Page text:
The rooms are not large but the interior feels improbably open. Standing in the rear of the house you can look straight out to sea through a long folding window – “one of the few things we spent money on” – and through side windows you can see up or down the coast. “Sometimes it’s almost as if the house isn’t here and you’re just standing on Dungeness beach,” says Conder. Even in the bath the horizon is with you, visible through a window that runs along the edge of the tub. There’s no real privacy but Conder is designing a freestanding storage shed for the couple that will block views from the road. “I always knew they had stuff,” says Conder – walls of books, a baby grand piano, even, on a side table, a cake modelled after their Wally Byam-designed caravan. All of this was accommodated by keeping the interior as simple as possible while avoiding cool minimalism. As Conder puts it, “We are not ‘wow’ architects.”
Black rubber, of course, sounds like a “wow” material. It does turn the house into something of a mysterious object, but not an attention seeking or fetishistic object. It couldn’t have been more practical. The idea came from the sheathing felt used on local homes under countless coats of blistering tar. Commonly used to line roofs or ponds, the rubber sheeting is tough, watertight, breathable – “fantastically high performance” – and it absorbs the sun’s heat, which is swept out of the house in summer by the sea breeze. The sheets were cut to shape in the workshop and then laid over the house using vulcanised, or welded, joints. Laying it was a constant battle against the wind, and Conder points out a few barely noticeable imperfections, but these are all in keeping with what he feels a Dungeness home should be: “It didn’t seem right for it to be perfect.”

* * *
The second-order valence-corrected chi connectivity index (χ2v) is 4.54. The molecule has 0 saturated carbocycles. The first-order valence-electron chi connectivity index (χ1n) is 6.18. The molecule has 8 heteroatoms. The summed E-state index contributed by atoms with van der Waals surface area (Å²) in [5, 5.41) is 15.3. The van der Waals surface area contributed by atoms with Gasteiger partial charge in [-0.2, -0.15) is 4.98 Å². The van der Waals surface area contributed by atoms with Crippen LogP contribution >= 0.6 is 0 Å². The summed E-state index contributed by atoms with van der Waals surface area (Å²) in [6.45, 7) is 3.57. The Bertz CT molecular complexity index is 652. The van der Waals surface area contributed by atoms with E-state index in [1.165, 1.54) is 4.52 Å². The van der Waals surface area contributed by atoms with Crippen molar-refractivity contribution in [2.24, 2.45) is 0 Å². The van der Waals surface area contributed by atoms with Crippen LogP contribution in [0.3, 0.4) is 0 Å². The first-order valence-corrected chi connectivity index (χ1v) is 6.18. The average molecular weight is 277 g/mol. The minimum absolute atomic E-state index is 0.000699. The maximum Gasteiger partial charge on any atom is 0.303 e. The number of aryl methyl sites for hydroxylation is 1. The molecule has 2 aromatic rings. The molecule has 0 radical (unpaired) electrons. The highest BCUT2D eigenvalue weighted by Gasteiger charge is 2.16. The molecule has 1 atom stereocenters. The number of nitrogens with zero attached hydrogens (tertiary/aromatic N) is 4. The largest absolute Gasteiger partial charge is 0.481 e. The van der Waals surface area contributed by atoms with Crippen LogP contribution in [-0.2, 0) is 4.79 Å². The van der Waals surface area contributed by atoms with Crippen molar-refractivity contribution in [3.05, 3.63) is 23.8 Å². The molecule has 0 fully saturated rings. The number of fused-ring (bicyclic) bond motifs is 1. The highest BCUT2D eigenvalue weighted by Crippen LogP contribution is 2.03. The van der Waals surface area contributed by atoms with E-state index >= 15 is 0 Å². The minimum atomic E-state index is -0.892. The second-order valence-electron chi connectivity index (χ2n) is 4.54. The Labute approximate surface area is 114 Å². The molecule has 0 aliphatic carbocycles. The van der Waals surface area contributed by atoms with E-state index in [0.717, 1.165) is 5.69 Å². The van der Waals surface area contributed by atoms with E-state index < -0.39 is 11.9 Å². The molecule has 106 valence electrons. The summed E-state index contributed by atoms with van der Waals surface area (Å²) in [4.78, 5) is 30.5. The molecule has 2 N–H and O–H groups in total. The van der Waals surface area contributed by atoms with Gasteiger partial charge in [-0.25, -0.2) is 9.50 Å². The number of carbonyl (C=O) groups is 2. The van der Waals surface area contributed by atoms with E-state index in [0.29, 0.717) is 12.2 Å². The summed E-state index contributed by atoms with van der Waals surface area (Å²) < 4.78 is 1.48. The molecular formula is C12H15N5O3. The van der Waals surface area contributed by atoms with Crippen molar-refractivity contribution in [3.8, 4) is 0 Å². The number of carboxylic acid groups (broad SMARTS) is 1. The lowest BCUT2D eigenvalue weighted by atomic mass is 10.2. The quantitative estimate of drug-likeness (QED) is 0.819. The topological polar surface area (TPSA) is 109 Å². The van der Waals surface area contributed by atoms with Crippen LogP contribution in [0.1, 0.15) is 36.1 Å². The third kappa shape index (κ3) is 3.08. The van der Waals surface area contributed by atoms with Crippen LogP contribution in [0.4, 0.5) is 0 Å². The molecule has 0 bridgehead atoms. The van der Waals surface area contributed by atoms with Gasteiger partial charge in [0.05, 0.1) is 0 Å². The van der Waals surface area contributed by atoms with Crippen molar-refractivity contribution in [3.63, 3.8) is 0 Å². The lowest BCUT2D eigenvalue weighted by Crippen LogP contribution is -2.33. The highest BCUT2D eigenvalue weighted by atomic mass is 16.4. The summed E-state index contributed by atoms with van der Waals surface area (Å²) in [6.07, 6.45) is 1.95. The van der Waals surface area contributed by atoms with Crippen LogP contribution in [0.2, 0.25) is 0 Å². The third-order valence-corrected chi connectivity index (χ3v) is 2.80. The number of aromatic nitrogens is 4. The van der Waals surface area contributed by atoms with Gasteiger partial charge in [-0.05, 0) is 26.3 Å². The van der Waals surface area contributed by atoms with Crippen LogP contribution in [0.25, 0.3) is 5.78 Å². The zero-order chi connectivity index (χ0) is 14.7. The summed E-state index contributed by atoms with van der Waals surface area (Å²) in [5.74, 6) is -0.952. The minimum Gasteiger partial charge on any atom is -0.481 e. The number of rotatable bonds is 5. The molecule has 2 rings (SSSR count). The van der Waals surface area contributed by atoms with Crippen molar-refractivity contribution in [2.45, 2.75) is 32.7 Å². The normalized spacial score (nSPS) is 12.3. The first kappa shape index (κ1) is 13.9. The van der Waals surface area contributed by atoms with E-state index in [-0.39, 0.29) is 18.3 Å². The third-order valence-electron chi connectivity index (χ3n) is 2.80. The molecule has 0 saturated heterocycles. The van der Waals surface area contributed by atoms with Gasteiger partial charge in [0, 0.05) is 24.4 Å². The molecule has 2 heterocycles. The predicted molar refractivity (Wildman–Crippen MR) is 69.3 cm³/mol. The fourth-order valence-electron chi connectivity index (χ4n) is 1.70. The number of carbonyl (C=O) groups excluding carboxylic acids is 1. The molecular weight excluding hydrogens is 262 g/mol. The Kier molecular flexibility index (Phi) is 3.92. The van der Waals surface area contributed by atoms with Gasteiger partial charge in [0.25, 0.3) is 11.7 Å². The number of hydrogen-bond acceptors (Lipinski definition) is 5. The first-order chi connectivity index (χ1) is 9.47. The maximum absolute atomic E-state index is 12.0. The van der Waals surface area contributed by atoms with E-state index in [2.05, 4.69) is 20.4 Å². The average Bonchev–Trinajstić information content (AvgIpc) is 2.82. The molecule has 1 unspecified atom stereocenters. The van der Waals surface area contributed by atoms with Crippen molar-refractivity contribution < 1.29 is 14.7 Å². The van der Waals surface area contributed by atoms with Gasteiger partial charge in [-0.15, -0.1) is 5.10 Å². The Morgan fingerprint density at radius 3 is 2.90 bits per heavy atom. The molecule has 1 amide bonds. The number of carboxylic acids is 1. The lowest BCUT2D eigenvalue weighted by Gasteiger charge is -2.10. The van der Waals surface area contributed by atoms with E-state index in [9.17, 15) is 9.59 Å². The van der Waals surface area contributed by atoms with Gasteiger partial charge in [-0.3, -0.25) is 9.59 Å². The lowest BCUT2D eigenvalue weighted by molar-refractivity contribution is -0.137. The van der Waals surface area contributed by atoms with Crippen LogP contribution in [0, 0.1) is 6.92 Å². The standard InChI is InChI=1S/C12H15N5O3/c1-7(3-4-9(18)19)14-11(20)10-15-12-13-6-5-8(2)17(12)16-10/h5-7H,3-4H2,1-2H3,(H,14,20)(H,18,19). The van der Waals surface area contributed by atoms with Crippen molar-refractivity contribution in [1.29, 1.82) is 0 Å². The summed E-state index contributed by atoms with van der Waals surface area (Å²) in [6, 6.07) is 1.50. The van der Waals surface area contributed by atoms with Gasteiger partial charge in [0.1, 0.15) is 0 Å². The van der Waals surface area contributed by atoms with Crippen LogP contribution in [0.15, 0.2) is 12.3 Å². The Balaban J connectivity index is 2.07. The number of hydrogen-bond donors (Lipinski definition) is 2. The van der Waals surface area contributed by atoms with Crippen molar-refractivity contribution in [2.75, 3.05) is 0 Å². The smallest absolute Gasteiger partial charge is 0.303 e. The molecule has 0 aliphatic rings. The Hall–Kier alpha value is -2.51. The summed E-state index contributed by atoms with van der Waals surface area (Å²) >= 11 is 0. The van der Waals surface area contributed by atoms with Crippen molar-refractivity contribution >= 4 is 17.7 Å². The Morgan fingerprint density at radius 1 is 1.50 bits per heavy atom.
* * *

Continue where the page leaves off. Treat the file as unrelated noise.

The Dungeness house has been a difficult project to sustain and the practice has lost money seeing it through to completion. Thanks to the “leisurely” local builders it dragged on a year longer than it was supposed to – a year longer than there were fees to pay for. But, like Conder’s last financial disaster, the Etzdorf studio, the rubber house is an award-winner and it has already picked up the American Institute of Architects’ award for design excellence in the UK.
Meanwhile Conder is at work on three other houses in Devon, Cornwall and St Albans. The practice has also just won a social housing project in South London and in some ways Conder, who started his career in the public sector, feels more comfortable there than designing rich peoples’ homes. “Working on private houses is very traumatic because everything is so important to people,” he says. “In social housing everyone goes home at five o’clock.”
Near the water’s edge a pair of diggers is shifting shingle down the beach. Near them a giant wooden T, like something out of a Texas oilfield, is all that remains of wartime radar experiments. This is a favourite spot for shooting car ads and boy band videos. Nowadays, to the owners’ annoyance, visitors to Jarman’s garden wander up the road to gawp at the black house. Conder may not be a “wow” architect but he knows how to mystify people.